The name Bruce Roy is synonymous with heavy horse culture in this country, and it’s a name that’s been a familiar byline and source quotation in Horses All for a lot of years.
The man is a font of information, a wellspring of wisdom and a soulful of love for draft horses and the men and women who work and play with them.
He’ll be the last one to admit it — in fact he’ll laughingly deny it — but Bruce Roy is something of a legend in these parts.
This summer’s 2013 Calgary Exhibition and Stampede will mark Bruce’s 54th year as a volunteer on the Heavy Horse Committee and he’s got the collection of five-year pins — the latest one encrusted with a small ruby and presented to Bruce last summer — to prove it. He is one of the longest serving volunteers in the organization’s history.
“I’m not about to cease volunteering as of yet,” Bruce grins, adding, “In fact, I hope to make my 55th year as a volunteer, the good Lord willing. While I’ve attended every Calgary Stampede since I became a volunteer in 1959, I exhibited Percherons before that… and have attended each and every Stampede since I was a kid, which takes me back to the 1940s.”
Bruce’s quiet and diligent work with the Stampede has culminated in what has become “the least advertised but the most successful event” at the annual exhibition — the Heavy Horse Show, a musical adventure of epic proportions as turnouts of heavy horses prance in time to orchestral music performed live in the Saddledome by the Calgary Philharmonic Orchestra… the only show of its kind in the world.
Bruce gives a lot of credit to his old friend Hardy E. Salter for launching his professional career in the heavy horse industry… a journey that began innocuously enough during a horse hunting expedition when Hardy suggested Bruce join him for the annual general meeting of the Canadian Percheron Association in Toronto in 1963.
Bruce did, and was promptly offered the position of Hardy’s replacement as Secretary Treasurer — a position for which Hardy had tendered his resignation prior to the trip, unbeknownst to Bruce, who went on to hold the position himself for some 19 years.
“Heavy horses have opened up countless, countless, countless doors in my lifetime,” says Bruce.
“When I look back on it, I have to shake my head.”
While Bruce has undoubtedly become most famous for his enormous contributions to the world of draft horse culture, earning himself a hefty curriculum vitae of accolades, awards and achievements, outside the limelight he’s really just a guy with whom you want to sit and drink a pot of coffee while listening to him spin yarns. And he’s got a treasure trove of them.
Like the one about getting to ride the livestock train from Calgary to the Royal Winter Fair in Toronto — a spectacle that stopped running early in the 1970s. Get him to spin that one for you sometime if you ever get the chance.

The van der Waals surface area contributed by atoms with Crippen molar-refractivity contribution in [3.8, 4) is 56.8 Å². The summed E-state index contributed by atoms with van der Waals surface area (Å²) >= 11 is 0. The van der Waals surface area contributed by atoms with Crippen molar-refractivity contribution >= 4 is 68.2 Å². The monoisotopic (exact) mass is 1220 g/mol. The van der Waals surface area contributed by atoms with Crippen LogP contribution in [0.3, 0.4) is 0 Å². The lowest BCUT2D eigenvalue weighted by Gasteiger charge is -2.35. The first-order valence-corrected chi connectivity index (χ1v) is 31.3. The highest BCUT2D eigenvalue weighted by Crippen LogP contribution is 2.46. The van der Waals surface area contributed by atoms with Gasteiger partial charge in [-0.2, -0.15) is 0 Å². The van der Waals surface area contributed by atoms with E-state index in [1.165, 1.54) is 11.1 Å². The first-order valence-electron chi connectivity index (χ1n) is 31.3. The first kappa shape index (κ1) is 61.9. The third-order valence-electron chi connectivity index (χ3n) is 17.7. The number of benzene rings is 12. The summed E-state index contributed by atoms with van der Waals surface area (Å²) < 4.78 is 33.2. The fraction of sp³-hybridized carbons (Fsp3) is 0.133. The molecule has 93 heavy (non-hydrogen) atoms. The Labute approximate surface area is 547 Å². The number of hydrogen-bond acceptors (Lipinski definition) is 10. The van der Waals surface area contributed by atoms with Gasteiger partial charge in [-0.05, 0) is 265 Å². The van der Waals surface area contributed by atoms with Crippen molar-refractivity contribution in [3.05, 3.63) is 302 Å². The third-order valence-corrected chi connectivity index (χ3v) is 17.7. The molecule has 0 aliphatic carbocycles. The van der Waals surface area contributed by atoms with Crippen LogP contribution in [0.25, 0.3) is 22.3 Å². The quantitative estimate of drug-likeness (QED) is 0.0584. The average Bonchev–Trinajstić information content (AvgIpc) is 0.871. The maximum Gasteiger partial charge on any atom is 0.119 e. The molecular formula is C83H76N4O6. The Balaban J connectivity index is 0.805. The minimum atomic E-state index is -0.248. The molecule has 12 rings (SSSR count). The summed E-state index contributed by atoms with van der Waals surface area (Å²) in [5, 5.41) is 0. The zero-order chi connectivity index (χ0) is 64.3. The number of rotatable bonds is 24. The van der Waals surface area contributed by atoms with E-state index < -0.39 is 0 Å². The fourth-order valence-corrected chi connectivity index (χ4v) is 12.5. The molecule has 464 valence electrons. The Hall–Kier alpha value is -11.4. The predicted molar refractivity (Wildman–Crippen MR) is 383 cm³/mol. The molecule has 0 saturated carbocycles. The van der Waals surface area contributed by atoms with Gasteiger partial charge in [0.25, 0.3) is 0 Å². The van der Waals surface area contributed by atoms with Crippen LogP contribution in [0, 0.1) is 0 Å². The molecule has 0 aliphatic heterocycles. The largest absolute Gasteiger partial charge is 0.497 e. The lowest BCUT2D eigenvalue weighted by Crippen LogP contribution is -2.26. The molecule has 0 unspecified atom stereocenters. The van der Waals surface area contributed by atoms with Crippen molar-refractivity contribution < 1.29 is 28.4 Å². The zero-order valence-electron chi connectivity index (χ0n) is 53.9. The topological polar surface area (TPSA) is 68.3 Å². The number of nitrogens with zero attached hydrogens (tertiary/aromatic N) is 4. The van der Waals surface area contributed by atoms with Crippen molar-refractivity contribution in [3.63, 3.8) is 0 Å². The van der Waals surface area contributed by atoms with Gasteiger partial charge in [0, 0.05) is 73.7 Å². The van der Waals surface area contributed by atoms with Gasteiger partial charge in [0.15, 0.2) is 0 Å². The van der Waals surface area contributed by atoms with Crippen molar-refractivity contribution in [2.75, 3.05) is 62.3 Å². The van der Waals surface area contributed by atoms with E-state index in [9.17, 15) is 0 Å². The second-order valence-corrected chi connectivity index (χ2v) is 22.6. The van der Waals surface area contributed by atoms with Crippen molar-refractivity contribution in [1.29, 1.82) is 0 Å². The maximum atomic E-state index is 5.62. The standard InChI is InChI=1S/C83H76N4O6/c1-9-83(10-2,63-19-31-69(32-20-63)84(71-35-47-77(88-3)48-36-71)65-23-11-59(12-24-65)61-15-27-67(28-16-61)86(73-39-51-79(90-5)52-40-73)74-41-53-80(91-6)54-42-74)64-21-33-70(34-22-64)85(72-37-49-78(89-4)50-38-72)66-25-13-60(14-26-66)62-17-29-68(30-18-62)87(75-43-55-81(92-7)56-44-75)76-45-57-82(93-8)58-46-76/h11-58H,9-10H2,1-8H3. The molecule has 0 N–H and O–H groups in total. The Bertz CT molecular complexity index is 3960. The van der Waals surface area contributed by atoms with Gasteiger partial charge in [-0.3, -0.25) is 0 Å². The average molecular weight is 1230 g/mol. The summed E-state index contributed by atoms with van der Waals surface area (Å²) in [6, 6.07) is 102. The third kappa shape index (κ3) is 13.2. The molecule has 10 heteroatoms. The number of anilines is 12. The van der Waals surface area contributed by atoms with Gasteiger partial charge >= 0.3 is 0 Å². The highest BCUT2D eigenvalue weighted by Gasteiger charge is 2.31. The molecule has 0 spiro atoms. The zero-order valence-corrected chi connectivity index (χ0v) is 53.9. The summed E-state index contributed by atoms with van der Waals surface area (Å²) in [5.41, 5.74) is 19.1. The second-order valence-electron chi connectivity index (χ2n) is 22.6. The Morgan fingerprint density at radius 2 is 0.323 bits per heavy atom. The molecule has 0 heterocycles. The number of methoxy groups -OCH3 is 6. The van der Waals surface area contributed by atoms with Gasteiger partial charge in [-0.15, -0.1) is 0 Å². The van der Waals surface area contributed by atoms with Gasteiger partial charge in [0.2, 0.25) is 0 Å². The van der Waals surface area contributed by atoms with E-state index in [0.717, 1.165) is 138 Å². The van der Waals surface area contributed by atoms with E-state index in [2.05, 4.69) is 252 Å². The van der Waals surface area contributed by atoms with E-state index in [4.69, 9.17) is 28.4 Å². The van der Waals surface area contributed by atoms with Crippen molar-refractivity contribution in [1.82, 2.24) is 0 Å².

After retiring from teaching high school biology and history — “sex and scandal the kids used to call it” — in 1993, Bruce went on to a career as blockman, working with a number of different auctioneers at the leading draft horse sales across the continent, including those held by the Amish in the midwest United States. This is a role he still plays today.
Because of their traditional farming practices, the Amish community held onto their devotion to the draft horse breeds while heavy horses fell out of favour elsewhere, and through his work as blockman, Bruce says, “I’ve made a great many friends in the Amish community because of that.”
He’s just that guy. The one who quietly holds up the infrastructure behind the scenes — a man without whose foundation much that is now celebrated in the heavy horse world simply wouldn’t exist — all while giving all the credit to the ones in front.
“When I look at many of the young people involved today, folks like Brian Coleman, Gordy Ruzicka and others, I appreciate how heavy horsemen are a breed apart, some of the sharpest horsemen I know. I give great praise to them. They’ve done wonders. This past year, at the 2012 Royal Agricultural Winter Fair, one of the equine world’s classic Clydesdale shows, two of these young Alberta horsemen — Steve Westgate from Hinton and Wes Gordeyko from Ohaton — made an old guy like me look anemic as they captured grand and reserve grand champion mare, respectively,” Bruce says self deprecatingly.
With genuine admiration and characteristic humility, Bruce adds, “Heavy horse people in this province have been extremely well schooled on what constitutes correctly structured, well conformed, sound horses. The really good heavy horsemen I know are almost an encyclopedia of the names of the great heavy horses… and not just the names, but a knowledge of what constitutes the strength and weakness of each great horse.”
About his own contribution to the education of the next generations of heavy horse enthusiasts, Bruce, with his wife Adair at his side, says simply, “I hope I’ve managed to capture the excitement and the colour of the industry for future generations to honour.
“It’s been a wonderful life.”